San Francisco -- In a largely troubling atmosphere if you wish to post footage of a protest, but does not want to reveal the protesters faces, you can easily blur faces now, thanks to YouTube. The Google-owned video-sharing outfit YouTube is rolling out a new tool that will empower users to automatically blur the faces of select people within uploaded videos, the site announced today.“Whether you wish to share sensitive demonstration footage without exposing the faces of the activists involved, or share the winning point in your 8-year-old's basketball game without broadcasting the children's faces to the world, our face blurring technology is a first step towards providing visual anonymity for video on YouTube,” Amanda Conway, a policy associate for YouTube, wrote in a blog post.
YouTube stressed that the technology is “emerging” and might not be 100 percent accurate.
Apparently, this innovative blurring face technology comes just days after a Pew study was released indicating an upward trend among people getting their news from user-generated videos on the site. It also makes YouTube the first video-sharing website to offer such a capability, according to international human rights organization WITNESS' Cameras Everywhere report.
In fact, to tackle this severe identity crisis, YouTube has included a face blurring functionality to the site's built-in photo editor. When users apply the option, YouTube tries to detect and blur all faces automatically. The option appears under “Additional Features” in YouTube's Video Enhancements tool.
Accordingly, this innovative tool is expected to enhance the level of protection in videos that may require a degree of anonymity. For instance, someone uploading a video clip of protesters during civil unrest in the Middle East can now blur out the faces of people holding up signs in the crowd. The blurring tool could make it more difficult for oppressive governments to target opposition that they had otherwise harm or kill.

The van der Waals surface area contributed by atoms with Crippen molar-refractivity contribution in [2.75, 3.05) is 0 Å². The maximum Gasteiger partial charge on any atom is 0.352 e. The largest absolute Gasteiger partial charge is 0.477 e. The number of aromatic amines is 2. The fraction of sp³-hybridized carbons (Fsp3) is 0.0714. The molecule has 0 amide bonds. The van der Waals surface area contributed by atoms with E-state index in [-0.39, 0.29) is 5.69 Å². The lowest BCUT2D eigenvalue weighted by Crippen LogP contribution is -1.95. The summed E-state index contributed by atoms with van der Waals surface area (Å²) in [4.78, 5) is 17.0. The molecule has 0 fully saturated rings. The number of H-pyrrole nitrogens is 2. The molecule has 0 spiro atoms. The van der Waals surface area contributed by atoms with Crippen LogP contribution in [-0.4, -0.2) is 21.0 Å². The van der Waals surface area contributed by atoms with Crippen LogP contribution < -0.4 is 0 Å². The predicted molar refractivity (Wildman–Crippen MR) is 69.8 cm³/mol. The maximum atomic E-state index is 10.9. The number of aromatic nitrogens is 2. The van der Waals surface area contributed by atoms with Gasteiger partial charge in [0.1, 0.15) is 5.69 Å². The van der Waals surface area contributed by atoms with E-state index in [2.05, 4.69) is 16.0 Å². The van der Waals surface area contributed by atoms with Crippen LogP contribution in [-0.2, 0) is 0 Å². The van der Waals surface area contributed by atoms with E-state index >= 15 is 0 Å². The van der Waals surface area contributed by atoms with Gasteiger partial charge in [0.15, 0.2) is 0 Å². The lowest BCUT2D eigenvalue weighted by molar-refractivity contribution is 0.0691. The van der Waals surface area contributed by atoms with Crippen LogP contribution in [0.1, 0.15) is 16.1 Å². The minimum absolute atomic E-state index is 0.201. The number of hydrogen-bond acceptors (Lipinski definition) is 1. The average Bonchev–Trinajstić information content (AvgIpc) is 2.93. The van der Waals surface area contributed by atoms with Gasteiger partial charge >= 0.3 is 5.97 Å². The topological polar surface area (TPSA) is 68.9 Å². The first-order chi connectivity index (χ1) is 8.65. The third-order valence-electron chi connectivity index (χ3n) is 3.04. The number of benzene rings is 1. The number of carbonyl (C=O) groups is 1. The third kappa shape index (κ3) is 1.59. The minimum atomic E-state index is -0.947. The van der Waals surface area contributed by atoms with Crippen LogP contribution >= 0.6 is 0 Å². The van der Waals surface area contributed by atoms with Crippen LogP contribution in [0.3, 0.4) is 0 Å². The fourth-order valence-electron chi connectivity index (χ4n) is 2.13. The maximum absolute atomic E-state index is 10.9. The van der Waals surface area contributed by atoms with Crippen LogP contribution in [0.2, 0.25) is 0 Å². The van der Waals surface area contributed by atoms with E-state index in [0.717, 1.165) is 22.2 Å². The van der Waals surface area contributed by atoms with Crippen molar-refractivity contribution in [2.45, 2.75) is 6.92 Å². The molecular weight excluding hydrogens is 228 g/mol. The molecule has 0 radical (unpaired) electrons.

The tool is pretty cool, simple and automatically targets faces with a few clicks. You can preview the blurred faces within the video before uploading to make sure everything is perfect.
However, Conway informed that the face blurring feature is not that perfect as yet, and may have trouble detecting faces depending on camera angle, lighting, obstructions and video quality. Users may want to set their videos as private if they are not completely satisfied with the blurring, Conway said. (Another option would be to trim any sections where people could be identified.)
“It is possible that certain faces or frames will not be blurred,” YouTube said. “If you are not fully satisfied with the accuracy of the blurring as you see it in the preview, you may wish to keep your video private.”
In another post on Google's Public Policy Blog, YouTube Director of Global Communications and Policy Victoria Grand described a number of alternative ways that users can protect themselves. Users should consider the risks that uploaders and subjects may face, and be mindful of other information that can give away someone's identity, such as recognizable voices, spoken names, license plates, name tags and background scenery. Grand also noted that local laws may allow authorities to track the source of mobile uploads, and that in some countries, a SIM card purchase can lead to government tracking.
“Of course, anonymity is never a guarantee, and people who capture sensitive video footage should consider taking other precautions to keep themselves and their subjects safe,” Grand wrote.
Moving ahead, YouTube said it was proud to be a top news destination but acknowledged that “this level of exposure can be risky to the citizens shooting the footage and the people who appear in their videos,” prompting the face blurring.
“Over the past seven years, YouTube has evolved into a destination for citizen reporting,” the company said. “In addition to curating projects like the Human Rights Channel and CitizenTube, we hope that the new technologies we are rolling out will facilitate the sharing of even more stories on our platform.”
Google currently uses blurring technology to obscure faces and license plate numbers on its Street View mapping service.